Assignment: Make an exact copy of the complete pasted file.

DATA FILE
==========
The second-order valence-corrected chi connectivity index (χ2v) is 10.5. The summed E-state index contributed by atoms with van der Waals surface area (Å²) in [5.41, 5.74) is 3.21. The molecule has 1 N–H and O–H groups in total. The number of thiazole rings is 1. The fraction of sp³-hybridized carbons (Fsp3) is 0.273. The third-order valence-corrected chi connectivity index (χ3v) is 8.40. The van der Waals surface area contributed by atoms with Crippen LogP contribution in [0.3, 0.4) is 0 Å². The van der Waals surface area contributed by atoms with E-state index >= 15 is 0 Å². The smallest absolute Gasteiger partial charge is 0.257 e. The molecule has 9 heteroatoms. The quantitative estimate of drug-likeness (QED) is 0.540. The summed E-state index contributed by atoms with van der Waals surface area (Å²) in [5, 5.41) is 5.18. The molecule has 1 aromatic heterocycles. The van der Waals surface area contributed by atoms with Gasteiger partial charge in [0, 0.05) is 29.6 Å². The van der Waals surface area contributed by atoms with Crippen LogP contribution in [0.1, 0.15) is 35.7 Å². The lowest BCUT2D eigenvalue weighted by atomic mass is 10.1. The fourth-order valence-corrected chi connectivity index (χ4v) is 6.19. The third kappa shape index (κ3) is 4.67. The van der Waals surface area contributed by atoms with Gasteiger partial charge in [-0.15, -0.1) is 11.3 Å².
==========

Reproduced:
The second-order valence-corrected chi connectivity index (χ2v) is 10.5. The summed E-state index contributed by atoms with van der Waals surface area (Å²) in [5.41, 5.74) is 3.21. The molecule has 1 N–H and O–H groups in total. The number of thiazole rings is 1. The fraction of sp³-hybridized carbons (Fsp3) is 0.273. The third-order valence-corrected chi connectivity index (χ3v) is 8.40. The van der Waals surface area contributed by atoms with Crippen LogP contribution in [0.3, 0.4) is 0 Å². The van der Waals surface area contributed by atoms with E-state index >= 15 is 0 Å². The smallest absolute Gasteiger partial charge is 0.257 e. The molecule has 9 heteroatoms. The quantitative estimate of drug-likeness (QED) is 0.540. The summed E-state index contributed by atoms with van der Waals surface area (Å²) in [5, 5.41) is 5.18. The molecule has 1 aromatic heterocycles. The van der Waals surface area contributed by atoms with Gasteiger partial charge in [0, 0.05) is 29.6 Å². The van der Waals surface area contributed by atoms with Crippen LogP contribution in [0.1, 0.15) is 35.7 Å². The lowest BCUT2D eigenvalue weighted by atomic mass is 10.1. The fourth-order valence-corrected chi connectivity index (χ4v) is 6.19. The third kappa shape index (κ3) is 4.67. The van der Waals surface area contributed by atoms with Gasteiger partial charge in [-0.15, -0.1) is 11.3 Å².